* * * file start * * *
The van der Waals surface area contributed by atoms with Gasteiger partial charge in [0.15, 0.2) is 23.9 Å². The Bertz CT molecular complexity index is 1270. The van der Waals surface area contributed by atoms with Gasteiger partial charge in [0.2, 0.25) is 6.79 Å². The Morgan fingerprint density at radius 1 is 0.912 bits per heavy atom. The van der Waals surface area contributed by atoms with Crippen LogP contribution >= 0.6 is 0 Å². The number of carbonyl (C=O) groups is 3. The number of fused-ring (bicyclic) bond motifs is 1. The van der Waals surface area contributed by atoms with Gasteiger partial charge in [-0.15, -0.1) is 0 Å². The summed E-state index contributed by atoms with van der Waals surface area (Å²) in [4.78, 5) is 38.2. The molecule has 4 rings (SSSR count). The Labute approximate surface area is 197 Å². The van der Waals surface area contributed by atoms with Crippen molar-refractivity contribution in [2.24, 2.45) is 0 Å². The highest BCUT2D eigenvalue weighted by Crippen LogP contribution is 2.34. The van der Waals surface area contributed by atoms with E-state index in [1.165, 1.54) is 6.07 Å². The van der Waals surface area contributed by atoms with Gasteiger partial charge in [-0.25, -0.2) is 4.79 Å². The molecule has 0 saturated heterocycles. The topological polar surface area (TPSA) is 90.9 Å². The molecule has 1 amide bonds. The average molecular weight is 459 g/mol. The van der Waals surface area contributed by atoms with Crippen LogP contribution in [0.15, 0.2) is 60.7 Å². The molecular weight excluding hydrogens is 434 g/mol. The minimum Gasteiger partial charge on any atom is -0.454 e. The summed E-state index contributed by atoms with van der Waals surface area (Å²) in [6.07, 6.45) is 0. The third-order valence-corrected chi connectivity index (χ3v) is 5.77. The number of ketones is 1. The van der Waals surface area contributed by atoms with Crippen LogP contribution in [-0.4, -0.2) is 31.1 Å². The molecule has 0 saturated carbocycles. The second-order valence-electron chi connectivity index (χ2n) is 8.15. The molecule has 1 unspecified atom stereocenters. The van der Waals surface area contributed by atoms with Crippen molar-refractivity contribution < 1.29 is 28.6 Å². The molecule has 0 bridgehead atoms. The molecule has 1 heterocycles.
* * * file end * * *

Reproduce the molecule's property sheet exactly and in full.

The van der Waals surface area contributed by atoms with Gasteiger partial charge in [0.15, 0.2) is 23.9 Å². The Bertz CT molecular complexity index is 1270. The van der Waals surface area contributed by atoms with Gasteiger partial charge in [0.2, 0.25) is 6.79 Å². The Morgan fingerprint density at radius 1 is 0.912 bits per heavy atom. The van der Waals surface area contributed by atoms with Crippen LogP contribution >= 0.6 is 0 Å². The number of carbonyl (C=O) groups is 3. The number of fused-ring (bicyclic) bond motifs is 1. The van der Waals surface area contributed by atoms with Gasteiger partial charge in [-0.15, -0.1) is 0 Å². The summed E-state index contributed by atoms with van der Waals surface area (Å²) in [4.78, 5) is 38.2. The molecule has 4 rings (SSSR count). The Labute approximate surface area is 197 Å². The van der Waals surface area contributed by atoms with Crippen molar-refractivity contribution in [2.24, 2.45) is 0 Å². The highest BCUT2D eigenvalue weighted by Crippen LogP contribution is 2.34. The van der Waals surface area contributed by atoms with E-state index in [1.165, 1.54) is 6.07 Å². The van der Waals surface area contributed by atoms with Gasteiger partial charge in [-0.25, -0.2) is 4.79 Å². The molecule has 0 saturated heterocycles. The topological polar surface area (TPSA) is 90.9 Å². The molecule has 1 amide bonds. The average molecular weight is 459 g/mol. The van der Waals surface area contributed by atoms with Crippen LogP contribution in [0.15, 0.2) is 60.7 Å². The molecular weight excluding hydrogens is 434 g/mol. The minimum Gasteiger partial charge on any atom is -0.454 e. The summed E-state index contributed by atoms with van der Waals surface area (Å²) in [6.07, 6.45) is 0. The third-order valence-corrected chi connectivity index (χ3v) is 5.77. The number of ketones is 1. The van der Waals surface area contributed by atoms with Crippen LogP contribution in [-0.4, -0.2) is 31.1 Å². The molecule has 0 saturated carbocycles. The second-order valence-electron chi connectivity index (χ2n) is 8.15. The molecule has 1 unspecified atom stereocenters. The van der Waals surface area contributed by atoms with Crippen molar-refractivity contribution < 1.29 is 28.6 Å². The molecule has 0 bridgehead atoms. The molecule has 1 heterocycles.